Dalmida said he would like to talk to her parents. "It's very important for them to understand what we can offer, and I like to meet the families," he said. The parents "must be 100 percent behind them." Scott, who plays tenor with the Rising Stars Steel Orchestra and is a member of the Honor Society, seemed to think that would be a good idea.
Dalmida told the students about various Coast Guard officer programs. He encouraged them to go to the USCG website and fill out an application for the summer program. "We are here to help you," he said. "If you don't fill out the CG application, fill out others. Go to the university website. Do you want to work at McDonalds?
"How many have career plans?" Dalmida asked. Two students said they plan to be teachers. "How many are continuing to college?" About 15 hands went up. "You've got to take this seriously," he emphasized to the students.
Blyden spoke about the opportunities for enlisted men and women. "You have two months basic training, and then you can be sent anywhere, you can travel," he said. "After you retire in 20 years, you can start another career. Or you can come in as an enlisted and work up to the Coast Guard Academy. Many retirees have successful second careers."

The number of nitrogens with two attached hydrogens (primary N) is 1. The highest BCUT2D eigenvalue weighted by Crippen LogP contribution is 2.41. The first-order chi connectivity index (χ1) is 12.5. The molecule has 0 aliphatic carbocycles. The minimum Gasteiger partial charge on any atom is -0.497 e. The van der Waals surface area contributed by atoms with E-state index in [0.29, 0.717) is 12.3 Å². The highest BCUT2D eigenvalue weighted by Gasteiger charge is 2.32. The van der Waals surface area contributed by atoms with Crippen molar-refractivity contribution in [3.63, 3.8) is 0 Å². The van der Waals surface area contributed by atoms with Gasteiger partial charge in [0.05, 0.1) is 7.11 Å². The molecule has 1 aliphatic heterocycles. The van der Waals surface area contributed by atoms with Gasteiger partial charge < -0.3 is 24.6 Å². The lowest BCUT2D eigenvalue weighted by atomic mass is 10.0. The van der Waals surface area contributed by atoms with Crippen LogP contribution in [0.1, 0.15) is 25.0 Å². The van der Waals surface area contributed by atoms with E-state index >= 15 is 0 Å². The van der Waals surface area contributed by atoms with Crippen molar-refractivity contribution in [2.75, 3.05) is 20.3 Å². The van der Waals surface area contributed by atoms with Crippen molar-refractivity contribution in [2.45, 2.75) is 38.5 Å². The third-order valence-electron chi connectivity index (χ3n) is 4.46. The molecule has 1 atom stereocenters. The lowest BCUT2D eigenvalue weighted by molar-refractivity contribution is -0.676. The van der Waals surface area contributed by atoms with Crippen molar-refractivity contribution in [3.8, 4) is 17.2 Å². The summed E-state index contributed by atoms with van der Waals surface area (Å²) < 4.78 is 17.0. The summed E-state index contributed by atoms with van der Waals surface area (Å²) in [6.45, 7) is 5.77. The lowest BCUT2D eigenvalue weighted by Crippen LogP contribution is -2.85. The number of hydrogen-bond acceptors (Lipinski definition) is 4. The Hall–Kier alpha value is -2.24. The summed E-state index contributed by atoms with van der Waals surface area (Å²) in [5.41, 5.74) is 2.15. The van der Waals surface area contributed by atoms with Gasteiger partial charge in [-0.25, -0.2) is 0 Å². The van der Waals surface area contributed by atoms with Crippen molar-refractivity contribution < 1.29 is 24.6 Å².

Dalmida was in for a surprise. Earlier he had mentioned a student, Scott Ledee, he met last year and has been mentoring. "He impressed me so much, I went to his graduation," Dalmida said. "Scott has been at another Coast Guard program at the University of New Mexico, and he called me yesterday to say he had good news for me."
It turned out Ledee's brother was in the class, and he confirmed the good news. Ledee had, indeed, been accepted at the academy. Dalmida was grinning at the news. "You see," he told the students, "you can do this."
Dalmida and Blyden said this may be their last year in the V. I. as a team, conducting outreach and volunteering their time in the territory. Blyden is a recruiting officer; Dalmida is a VHF Programs Systems engineer, and his main duties are far from recruitment, but he is dedicated to the outreach program. As an enlisted recruitment officer, Blyden will be in the territory next year, but not with the Outreach program.
Last year, three V. I. students were offered scholarships to attend the Coast Guard Academy. They entered through the CG Recruiting Initiative for the 21st Century, which is open to high school seniors. There are strict requirements, including SAT scores of a combined 1050, or a combined English/math ACT score of 45.
The scholarships are generous. Ledee, Dalmida said, just got a $235,000 scholarship. The cadets are obliged to serve for five years. They receive a Bachelor of Science degree in one of eight engineering or professional majors, and upon graduation they receive a commission as an Ensign.
Dalmida said two CAHS students, Urdley Smith and Nkosi Thomas, were offered the scholarships last year; both are attending the Coast Guard Academy now. Both Blyden and Dalmida said they would like to see more interest locally. They toured St. Croix schools earlier in the week and went to Ivanna Eudora Kean High School on Wednesday. "There was more interaction at those schools," Dalmida said.
Blyden is stationed in Texas, and Dalmida in Virginia.